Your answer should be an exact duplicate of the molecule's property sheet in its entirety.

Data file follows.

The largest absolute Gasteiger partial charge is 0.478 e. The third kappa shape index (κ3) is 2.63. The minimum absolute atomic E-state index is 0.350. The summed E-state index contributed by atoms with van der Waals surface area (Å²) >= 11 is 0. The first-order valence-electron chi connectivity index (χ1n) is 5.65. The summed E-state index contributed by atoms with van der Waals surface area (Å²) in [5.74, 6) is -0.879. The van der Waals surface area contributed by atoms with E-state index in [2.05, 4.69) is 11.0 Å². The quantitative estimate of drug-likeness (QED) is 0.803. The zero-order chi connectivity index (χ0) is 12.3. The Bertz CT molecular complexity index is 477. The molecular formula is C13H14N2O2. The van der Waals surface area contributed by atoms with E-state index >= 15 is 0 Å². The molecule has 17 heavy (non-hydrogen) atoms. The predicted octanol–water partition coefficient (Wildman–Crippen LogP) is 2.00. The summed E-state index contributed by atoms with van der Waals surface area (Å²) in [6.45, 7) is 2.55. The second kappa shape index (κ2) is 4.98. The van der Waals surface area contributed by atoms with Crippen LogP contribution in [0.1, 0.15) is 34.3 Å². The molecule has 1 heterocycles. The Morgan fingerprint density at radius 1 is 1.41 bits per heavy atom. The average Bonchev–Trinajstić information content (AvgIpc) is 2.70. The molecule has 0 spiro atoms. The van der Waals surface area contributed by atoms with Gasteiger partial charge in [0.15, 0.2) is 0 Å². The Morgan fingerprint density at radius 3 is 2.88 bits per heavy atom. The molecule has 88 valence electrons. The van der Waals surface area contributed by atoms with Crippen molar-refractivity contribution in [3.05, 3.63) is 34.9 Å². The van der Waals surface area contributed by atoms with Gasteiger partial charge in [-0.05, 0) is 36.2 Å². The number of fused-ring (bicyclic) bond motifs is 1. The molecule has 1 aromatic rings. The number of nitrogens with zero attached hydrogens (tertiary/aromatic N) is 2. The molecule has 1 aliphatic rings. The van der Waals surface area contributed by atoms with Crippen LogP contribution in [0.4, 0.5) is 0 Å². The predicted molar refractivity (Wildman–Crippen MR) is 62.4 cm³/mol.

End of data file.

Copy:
The largest absolute Gasteiger partial charge is 0.478 e. The third kappa shape index (κ3) is 2.63. The minimum absolute atomic E-state index is 0.350. The summed E-state index contributed by atoms with van der Waals surface area (Å²) >= 11 is 0. The first-order valence-electron chi connectivity index (χ1n) is 5.65. The summed E-state index contributed by atoms with van der Waals surface area (Å²) in [5.74, 6) is -0.879. The van der Waals surface area contributed by atoms with E-state index in [2.05, 4.69) is 11.0 Å². The quantitative estimate of drug-likeness (QED) is 0.803. The zero-order chi connectivity index (χ0) is 12.3. The Bertz CT molecular complexity index is 477. The molecular formula is C13H14N2O2. The van der Waals surface area contributed by atoms with E-state index >= 15 is 0 Å². The molecule has 17 heavy (non-hydrogen) atoms. The predicted octanol–water partition coefficient (Wildman–Crippen LogP) is 2.00. The summed E-state index contributed by atoms with van der Waals surface area (Å²) in [6.45, 7) is 2.55. The second kappa shape index (κ2) is 4.98. The van der Waals surface area contributed by atoms with Crippen LogP contribution in [0.1, 0.15) is 34.3 Å². The molecule has 1 heterocycles. The Morgan fingerprint density at radius 1 is 1.41 bits per heavy atom. The average Bonchev–Trinajstić information content (AvgIpc) is 2.70. The molecule has 0 spiro atoms. The van der Waals surface area contributed by atoms with Gasteiger partial charge in [0.15, 0.2) is 0 Å². The Morgan fingerprint density at radius 3 is 2.88 bits per heavy atom. The molecule has 88 valence electrons. The van der Waals surface area contributed by atoms with Crippen molar-refractivity contribution in [3.05, 3.63) is 34.9 Å². The van der Waals surface area contributed by atoms with Gasteiger partial charge in [-0.05, 0) is 36.2 Å². The number of fused-ring (bicyclic) bond motifs is 1. The molecule has 1 aromatic rings. The number of nitrogens with zero attached hydrogens (tertiary/aromatic N) is 2. The molecule has 1 aliphatic rings. The van der Waals surface area contributed by atoms with Crippen LogP contribution in [0.4, 0.5) is 0 Å². The predicted molar refractivity (Wildman–Crippen MR) is 62.4 cm³/mol.